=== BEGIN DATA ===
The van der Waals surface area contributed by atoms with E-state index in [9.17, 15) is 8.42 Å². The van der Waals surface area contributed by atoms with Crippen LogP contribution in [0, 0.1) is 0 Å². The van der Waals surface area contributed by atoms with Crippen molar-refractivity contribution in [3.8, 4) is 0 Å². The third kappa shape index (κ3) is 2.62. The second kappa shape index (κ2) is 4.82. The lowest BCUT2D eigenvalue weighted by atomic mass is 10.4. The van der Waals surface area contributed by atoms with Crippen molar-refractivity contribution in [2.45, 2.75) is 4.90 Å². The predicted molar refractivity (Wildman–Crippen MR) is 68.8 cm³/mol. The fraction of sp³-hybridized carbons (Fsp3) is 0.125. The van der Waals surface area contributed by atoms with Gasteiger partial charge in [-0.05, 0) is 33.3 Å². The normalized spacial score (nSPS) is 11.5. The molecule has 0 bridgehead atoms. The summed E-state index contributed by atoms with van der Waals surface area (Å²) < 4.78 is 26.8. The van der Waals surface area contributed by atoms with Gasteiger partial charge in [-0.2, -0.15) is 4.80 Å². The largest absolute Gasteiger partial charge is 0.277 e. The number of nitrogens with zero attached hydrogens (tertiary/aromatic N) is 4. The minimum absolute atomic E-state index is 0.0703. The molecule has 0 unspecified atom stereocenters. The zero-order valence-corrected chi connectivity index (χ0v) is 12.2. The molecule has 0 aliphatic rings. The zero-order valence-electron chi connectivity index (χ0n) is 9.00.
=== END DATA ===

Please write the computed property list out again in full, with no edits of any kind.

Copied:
The van der Waals surface area contributed by atoms with E-state index in [9.17, 15) is 8.42 Å². The van der Waals surface area contributed by atoms with Crippen LogP contribution in [0, 0.1) is 0 Å². The van der Waals surface area contributed by atoms with Crippen molar-refractivity contribution in [3.8, 4) is 0 Å². The third kappa shape index (κ3) is 2.62. The second kappa shape index (κ2) is 4.82. The lowest BCUT2D eigenvalue weighted by atomic mass is 10.4. The van der Waals surface area contributed by atoms with Crippen molar-refractivity contribution in [2.45, 2.75) is 4.90 Å². The predicted molar refractivity (Wildman–Crippen MR) is 68.8 cm³/mol. The fraction of sp³-hybridized carbons (Fsp3) is 0.125. The van der Waals surface area contributed by atoms with Gasteiger partial charge in [-0.05, 0) is 33.3 Å². The normalized spacial score (nSPS) is 11.5. The molecule has 0 bridgehead atoms. The summed E-state index contributed by atoms with van der Waals surface area (Å²) < 4.78 is 26.8. The van der Waals surface area contributed by atoms with Gasteiger partial charge in [-0.2, -0.15) is 4.80 Å². The largest absolute Gasteiger partial charge is 0.277 e. The number of nitrogens with zero attached hydrogens (tertiary/aromatic N) is 4. The minimum absolute atomic E-state index is 0.0703. The molecule has 0 unspecified atom stereocenters. The zero-order valence-corrected chi connectivity index (χ0v) is 12.2. The molecule has 0 aliphatic rings. The zero-order valence-electron chi connectivity index (χ0n) is 9.00.